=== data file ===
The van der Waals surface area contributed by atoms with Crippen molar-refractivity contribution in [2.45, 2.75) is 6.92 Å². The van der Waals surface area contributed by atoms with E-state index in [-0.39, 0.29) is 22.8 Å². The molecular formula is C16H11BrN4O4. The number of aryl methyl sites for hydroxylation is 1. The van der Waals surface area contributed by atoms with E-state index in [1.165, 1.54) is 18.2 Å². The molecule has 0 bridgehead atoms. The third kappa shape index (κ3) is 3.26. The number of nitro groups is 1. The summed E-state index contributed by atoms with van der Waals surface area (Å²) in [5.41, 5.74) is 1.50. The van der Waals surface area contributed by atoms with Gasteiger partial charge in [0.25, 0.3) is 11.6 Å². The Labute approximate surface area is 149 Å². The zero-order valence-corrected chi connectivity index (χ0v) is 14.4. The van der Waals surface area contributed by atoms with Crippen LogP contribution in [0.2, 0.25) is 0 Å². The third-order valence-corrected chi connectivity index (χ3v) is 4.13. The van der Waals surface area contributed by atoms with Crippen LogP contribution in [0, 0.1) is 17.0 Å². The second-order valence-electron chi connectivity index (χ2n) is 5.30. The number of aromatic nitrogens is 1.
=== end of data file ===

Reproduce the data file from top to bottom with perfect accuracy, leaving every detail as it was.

The van der Waals surface area contributed by atoms with Crippen molar-refractivity contribution in [2.45, 2.75) is 6.92 Å². The van der Waals surface area contributed by atoms with E-state index in [-0.39, 0.29) is 22.8 Å². The molecular formula is C16H11BrN4O4. The number of aryl methyl sites for hydroxylation is 1. The van der Waals surface area contributed by atoms with E-state index in [1.165, 1.54) is 18.2 Å². The molecule has 0 bridgehead atoms. The third kappa shape index (κ3) is 3.26. The number of nitro groups is 1. The summed E-state index contributed by atoms with van der Waals surface area (Å²) in [5.41, 5.74) is 1.50. The van der Waals surface area contributed by atoms with Gasteiger partial charge in [0.25, 0.3) is 11.6 Å². The Labute approximate surface area is 149 Å². The zero-order valence-corrected chi connectivity index (χ0v) is 14.4. The van der Waals surface area contributed by atoms with Crippen LogP contribution in [0.2, 0.25) is 0 Å². The third-order valence-corrected chi connectivity index (χ3v) is 4.13. The van der Waals surface area contributed by atoms with Crippen LogP contribution in [0, 0.1) is 17.0 Å². The second-order valence-electron chi connectivity index (χ2n) is 5.30. The number of aromatic nitrogens is 1.